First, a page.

Personal Artifacts

Alongside Captain Dacosta’s diary, a small set of personal artifacts were found. He sketched some of the items in his diary, providing an authenticated, physical link to his journey and life.

The loose beads seen here were part of the belongings of Captain Antonio DaCosta, the captain and sailor. It is a collection of glass trade beads, bone beads, and other beads of various sizes.

Trade beads began to appear around the 15th century, when Portuguese traders arrived on the coast of West Africa, looking to exploit its including gold, slaves, ivory, palm oil, and other resources. The glass beads, a major part of the currency exchanged for people and products, proved to be a cheap form of currency for Europeans. They were made in places like Venice, Bohemia and the Netherlands. The beads were popular as glassmaking was uncommon in Africa, making them unusual and precious. They were particularly valued and sought after in West Africa. Trade beads were not of a set form but were produced according to demand, which could vary from region to region, village to village, resulting in many thousands of different designs.

It is thought that these remaining beads were part of a much larger set, likely strung on a number of necklaces and stored as money by DaCosta.

Ivory letter opener, likely made in Japan for trade to Europe. Found among DaCosta’s belongings and letters. Though worn down, the handle appears to show a woman and bamboo leaves.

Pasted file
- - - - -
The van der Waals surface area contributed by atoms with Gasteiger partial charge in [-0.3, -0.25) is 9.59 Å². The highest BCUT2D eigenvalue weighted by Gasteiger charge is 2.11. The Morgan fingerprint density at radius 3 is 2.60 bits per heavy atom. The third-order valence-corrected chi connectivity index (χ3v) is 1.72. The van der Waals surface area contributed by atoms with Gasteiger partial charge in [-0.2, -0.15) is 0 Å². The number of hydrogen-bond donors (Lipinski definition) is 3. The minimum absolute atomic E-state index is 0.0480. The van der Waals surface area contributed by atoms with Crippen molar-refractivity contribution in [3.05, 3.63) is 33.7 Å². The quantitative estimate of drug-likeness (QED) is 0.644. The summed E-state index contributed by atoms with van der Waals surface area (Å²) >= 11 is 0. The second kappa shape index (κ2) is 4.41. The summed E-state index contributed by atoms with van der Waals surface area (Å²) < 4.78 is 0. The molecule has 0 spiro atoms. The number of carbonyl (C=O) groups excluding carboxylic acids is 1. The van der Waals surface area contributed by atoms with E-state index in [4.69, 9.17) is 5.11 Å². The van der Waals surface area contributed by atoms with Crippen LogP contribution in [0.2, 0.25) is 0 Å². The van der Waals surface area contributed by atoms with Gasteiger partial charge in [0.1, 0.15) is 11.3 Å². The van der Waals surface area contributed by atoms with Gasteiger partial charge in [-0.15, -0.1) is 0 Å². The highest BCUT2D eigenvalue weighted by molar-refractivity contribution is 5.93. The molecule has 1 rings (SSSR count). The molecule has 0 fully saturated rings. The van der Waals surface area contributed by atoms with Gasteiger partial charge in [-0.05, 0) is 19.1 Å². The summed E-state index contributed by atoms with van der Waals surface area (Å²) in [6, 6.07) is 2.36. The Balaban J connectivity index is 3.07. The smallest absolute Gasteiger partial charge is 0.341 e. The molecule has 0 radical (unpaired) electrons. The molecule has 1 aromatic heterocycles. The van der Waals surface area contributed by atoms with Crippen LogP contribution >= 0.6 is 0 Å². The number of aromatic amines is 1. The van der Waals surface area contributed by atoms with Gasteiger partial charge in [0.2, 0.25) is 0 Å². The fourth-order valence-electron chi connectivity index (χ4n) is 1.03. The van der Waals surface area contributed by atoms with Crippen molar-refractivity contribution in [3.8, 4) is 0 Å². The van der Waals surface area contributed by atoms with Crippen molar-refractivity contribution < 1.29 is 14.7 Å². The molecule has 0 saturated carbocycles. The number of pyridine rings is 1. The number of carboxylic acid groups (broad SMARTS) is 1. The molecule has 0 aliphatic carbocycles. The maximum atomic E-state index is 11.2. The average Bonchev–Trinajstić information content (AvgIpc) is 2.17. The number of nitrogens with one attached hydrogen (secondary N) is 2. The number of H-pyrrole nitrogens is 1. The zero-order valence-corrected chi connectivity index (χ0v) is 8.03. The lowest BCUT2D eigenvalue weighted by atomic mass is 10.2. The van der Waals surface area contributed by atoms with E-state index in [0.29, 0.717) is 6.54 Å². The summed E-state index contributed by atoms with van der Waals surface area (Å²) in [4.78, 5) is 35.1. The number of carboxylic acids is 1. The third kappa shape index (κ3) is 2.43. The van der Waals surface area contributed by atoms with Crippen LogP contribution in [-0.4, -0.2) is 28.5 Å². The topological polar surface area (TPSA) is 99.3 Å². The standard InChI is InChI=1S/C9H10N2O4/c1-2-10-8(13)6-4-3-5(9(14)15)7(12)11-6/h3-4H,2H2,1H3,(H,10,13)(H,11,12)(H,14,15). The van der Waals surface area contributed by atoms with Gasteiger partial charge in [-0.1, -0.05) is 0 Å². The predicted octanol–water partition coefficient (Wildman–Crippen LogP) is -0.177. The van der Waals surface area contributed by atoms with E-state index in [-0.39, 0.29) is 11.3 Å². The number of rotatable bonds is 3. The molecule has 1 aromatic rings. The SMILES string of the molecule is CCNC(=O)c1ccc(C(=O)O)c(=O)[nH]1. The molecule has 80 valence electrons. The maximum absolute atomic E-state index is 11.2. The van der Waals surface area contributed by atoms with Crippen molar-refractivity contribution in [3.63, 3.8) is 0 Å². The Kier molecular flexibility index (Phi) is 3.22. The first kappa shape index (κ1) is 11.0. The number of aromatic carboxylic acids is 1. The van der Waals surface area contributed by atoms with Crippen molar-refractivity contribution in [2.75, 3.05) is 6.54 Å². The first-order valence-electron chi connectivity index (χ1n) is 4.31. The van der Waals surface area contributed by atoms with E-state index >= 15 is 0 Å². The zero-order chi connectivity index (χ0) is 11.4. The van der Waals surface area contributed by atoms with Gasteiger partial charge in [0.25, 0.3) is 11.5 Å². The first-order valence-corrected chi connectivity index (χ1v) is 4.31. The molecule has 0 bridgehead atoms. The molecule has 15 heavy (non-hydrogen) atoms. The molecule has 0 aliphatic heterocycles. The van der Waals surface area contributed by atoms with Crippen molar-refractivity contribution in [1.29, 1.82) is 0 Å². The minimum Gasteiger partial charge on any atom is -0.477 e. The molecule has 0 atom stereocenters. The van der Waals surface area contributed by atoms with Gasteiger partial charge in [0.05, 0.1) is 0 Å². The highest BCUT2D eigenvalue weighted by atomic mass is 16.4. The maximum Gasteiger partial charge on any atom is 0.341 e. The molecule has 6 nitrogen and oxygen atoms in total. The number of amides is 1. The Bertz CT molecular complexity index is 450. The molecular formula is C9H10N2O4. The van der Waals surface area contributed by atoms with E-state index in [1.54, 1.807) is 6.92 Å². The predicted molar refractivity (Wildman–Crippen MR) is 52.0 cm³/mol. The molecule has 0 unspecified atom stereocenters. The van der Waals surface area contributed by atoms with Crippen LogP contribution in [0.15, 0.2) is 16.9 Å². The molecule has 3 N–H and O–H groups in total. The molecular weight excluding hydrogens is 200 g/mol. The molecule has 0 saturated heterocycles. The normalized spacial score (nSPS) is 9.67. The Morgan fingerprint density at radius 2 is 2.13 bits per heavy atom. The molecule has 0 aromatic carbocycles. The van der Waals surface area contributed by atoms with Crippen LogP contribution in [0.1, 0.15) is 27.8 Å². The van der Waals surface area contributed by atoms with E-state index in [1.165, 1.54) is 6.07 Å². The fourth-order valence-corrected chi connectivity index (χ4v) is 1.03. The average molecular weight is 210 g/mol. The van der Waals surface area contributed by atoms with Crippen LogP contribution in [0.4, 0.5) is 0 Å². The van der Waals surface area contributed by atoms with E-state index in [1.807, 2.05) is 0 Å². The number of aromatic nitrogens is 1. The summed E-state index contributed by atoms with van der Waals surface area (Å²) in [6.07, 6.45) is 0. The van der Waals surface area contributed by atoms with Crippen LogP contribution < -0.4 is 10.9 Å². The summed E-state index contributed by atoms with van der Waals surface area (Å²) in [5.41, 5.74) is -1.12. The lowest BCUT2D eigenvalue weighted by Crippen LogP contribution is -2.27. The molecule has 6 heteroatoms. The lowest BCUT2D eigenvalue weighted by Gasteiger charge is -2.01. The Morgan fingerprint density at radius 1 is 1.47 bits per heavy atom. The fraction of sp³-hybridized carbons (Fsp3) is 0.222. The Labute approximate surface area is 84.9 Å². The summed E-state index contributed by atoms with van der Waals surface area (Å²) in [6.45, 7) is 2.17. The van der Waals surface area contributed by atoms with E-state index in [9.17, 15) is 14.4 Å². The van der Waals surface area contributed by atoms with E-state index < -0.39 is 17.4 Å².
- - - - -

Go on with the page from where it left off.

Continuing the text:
Keys to a lockbox or door, found among DaCosta’s belongings in Japan.

Some historians see the increasing use of keys and locks on boxes, homes, and other private areas as a consequence of the move toward capitalism and private ownership of goods. This is especially true of the Portuguese voyages to China and Japan in the Age of Exploration.

A set of green glass trade beads, bone, and coconut beads, found among DaCosta’s possessions. After discovery, they were restrung to demonstrate their original condition as a necklace.


Tobacco Pipe

A large tobacco pipe. The Spanish introduced tobacco to Europeans in about 1528, and in the next two decades, it spread widely across Europe. The Portuguese brought tobacco to Japan in 1542. This large wooden pipe was found among DaCosta’s possessions.

A simple wooden carving of a rhino, likely purchased or found in East Africa during Dacosta’s stop there. A small amount of white paint is still seen on the eye.

A simple wooden carving of a rhino, likely purchased or found in East Africa during DaCosta’s stop there. The detailed carving around the large eye is still visible. On one of DaCosta’s sketches, you can see his drawing of this carving, another way his diary and illustrations were authenticated.

A sumi ink stone, used to create ink for painting and writing. DaCosta’s fascination and friendship with the Kano School of painters means he would have acquired items like this as part of his artistic explorations.

A small dish with ceramic and metal inlay. The metal bowl features a beautiful pink flower pattern on the lid, and a green interior.